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The Use of Economic Instruments in Nordic Environmental Policy 2006–2009

image of The Use of Economic Instruments in Nordic Environmental Policy 2006–2009

The Nordic Council of Ministers publishes regular overview reports on the use of economic instruments in Nordic environmental policy. In this report, Part I presents an overview of the use of economic instruments with the main focus on changes during the years 2006 - 2009. Part II gives a brief overview of mixes of policy instruments (also other than economic instruments) and presents two case studies. There are generally few changes in the use of economic instruments since 2006, except for the introduction of the emissions trading system, EU ETS, and changes in vehicle registration tax systems to become more based on specific fuel use or CO2 emissions. In general, the tax systems could be made more effective and efficient by treating different sectors and fuels more equally.

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Sweden

Sweden has a long tradition of making use of economic instruments in the environmental policy. Since the 1990s, economic instruments have been a central part of the "green taxation" system where higher environmental taxes have been shifted against increased personal allowances and lower social security contributions. Under the green taxation, the government has increased the carbon dioxide (CO2) tax, the energy tax on electricity, the diesel tax, the waste tax, the tax on natural gravel, the pesticide tax, the road vehicle tax and the petrol tax, as well as introduced a SEK 0.005 electricity tax for industry. The taxes that have been lowered are the general salary charge, the energy tax and the diesel tax for agriculture and forestry. The personal allowance for income tax has also been raised. The aspiration is to achieve a SEK 30 billion green tax shift between 2001 and 2010 (Swedish Environmental Protection Agency, 2007).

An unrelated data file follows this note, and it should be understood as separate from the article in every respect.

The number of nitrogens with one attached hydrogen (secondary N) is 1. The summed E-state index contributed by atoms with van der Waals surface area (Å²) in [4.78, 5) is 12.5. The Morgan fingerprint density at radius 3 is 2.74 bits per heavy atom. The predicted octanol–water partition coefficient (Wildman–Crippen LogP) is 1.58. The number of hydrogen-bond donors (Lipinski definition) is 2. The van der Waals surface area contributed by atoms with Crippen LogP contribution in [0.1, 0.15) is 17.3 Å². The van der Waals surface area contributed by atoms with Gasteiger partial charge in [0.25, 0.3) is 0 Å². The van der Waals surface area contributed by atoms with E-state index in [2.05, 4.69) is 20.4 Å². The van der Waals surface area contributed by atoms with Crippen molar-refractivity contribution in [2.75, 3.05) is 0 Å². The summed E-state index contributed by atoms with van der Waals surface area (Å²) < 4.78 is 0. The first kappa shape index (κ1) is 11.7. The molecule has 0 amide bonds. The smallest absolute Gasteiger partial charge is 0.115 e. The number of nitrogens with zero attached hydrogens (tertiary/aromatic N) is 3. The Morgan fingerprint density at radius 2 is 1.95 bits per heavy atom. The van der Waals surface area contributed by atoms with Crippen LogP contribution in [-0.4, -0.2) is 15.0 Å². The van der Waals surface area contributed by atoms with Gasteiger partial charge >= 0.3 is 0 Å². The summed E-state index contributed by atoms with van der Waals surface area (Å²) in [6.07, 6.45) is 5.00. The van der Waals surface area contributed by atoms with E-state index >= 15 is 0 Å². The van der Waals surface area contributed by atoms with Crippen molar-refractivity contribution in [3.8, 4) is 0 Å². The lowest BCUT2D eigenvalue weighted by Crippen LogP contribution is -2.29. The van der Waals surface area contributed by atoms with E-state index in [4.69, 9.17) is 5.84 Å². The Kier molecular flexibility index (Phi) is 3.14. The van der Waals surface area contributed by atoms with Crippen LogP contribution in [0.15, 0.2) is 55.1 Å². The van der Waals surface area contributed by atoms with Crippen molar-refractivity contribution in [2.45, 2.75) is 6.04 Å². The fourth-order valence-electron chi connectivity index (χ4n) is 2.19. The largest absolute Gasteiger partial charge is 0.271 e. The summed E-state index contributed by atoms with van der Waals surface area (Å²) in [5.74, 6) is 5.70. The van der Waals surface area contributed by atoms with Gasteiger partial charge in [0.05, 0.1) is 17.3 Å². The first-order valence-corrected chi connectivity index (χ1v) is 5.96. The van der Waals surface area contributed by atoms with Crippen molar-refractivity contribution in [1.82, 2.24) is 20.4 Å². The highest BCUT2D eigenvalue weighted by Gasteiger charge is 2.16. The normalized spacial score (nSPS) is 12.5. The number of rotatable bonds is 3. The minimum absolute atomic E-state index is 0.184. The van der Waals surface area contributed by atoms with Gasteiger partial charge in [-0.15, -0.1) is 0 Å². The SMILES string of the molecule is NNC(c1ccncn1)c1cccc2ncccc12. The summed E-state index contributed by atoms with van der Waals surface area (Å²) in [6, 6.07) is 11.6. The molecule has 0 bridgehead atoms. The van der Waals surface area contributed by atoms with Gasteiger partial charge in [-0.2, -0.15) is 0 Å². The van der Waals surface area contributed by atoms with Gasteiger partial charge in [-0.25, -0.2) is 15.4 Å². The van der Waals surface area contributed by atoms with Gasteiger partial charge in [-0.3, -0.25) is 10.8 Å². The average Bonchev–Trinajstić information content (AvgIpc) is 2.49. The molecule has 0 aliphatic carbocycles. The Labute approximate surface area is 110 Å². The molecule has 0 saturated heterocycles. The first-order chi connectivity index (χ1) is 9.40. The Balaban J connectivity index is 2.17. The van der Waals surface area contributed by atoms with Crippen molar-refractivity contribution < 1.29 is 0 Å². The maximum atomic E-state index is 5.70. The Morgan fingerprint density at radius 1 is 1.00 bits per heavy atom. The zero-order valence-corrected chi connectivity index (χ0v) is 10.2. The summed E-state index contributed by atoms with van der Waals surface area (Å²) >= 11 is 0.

English

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